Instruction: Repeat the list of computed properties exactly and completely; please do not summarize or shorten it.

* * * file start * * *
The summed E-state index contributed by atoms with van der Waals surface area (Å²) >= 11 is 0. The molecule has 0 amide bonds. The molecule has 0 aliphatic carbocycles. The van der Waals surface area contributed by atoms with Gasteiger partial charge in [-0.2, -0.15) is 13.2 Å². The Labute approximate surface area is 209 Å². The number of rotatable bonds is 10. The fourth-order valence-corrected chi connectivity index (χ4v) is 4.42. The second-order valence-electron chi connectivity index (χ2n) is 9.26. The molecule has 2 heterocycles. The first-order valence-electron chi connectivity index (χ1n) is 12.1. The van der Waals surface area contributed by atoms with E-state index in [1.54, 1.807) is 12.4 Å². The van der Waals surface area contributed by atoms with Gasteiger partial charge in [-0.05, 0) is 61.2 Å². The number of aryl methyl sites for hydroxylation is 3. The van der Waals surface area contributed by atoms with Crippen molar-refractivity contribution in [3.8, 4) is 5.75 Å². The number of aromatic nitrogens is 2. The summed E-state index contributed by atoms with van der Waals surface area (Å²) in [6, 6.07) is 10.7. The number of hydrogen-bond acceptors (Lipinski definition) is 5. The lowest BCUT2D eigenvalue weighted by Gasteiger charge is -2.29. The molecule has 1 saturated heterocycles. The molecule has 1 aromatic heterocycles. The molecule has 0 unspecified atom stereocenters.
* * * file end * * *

The summed E-state index contributed by atoms with van der Waals surface area (Å²) >= 11 is 0. The molecule has 0 amide bonds. The molecule has 0 aliphatic carbocycles. The van der Waals surface area contributed by atoms with Gasteiger partial charge in [-0.2, -0.15) is 13.2 Å². The Labute approximate surface area is 209 Å². The number of rotatable bonds is 10. The fourth-order valence-corrected chi connectivity index (χ4v) is 4.42. The second-order valence-electron chi connectivity index (χ2n) is 9.26. The molecule has 2 heterocycles. The first-order valence-electron chi connectivity index (χ1n) is 12.1. The van der Waals surface area contributed by atoms with E-state index in [1.54, 1.807) is 12.4 Å². The van der Waals surface area contributed by atoms with Gasteiger partial charge in [-0.05, 0) is 61.2 Å². The number of aryl methyl sites for hydroxylation is 3. The van der Waals surface area contributed by atoms with Crippen molar-refractivity contribution in [3.8, 4) is 5.75 Å². The number of aromatic nitrogens is 2. The summed E-state index contributed by atoms with van der Waals surface area (Å²) in [6, 6.07) is 10.7. The number of hydrogen-bond acceptors (Lipinski definition) is 5. The lowest BCUT2D eigenvalue weighted by Gasteiger charge is -2.29. The molecule has 1 saturated heterocycles. The molecule has 1 aromatic heterocycles. The molecule has 0 unspecified atom stereocenters.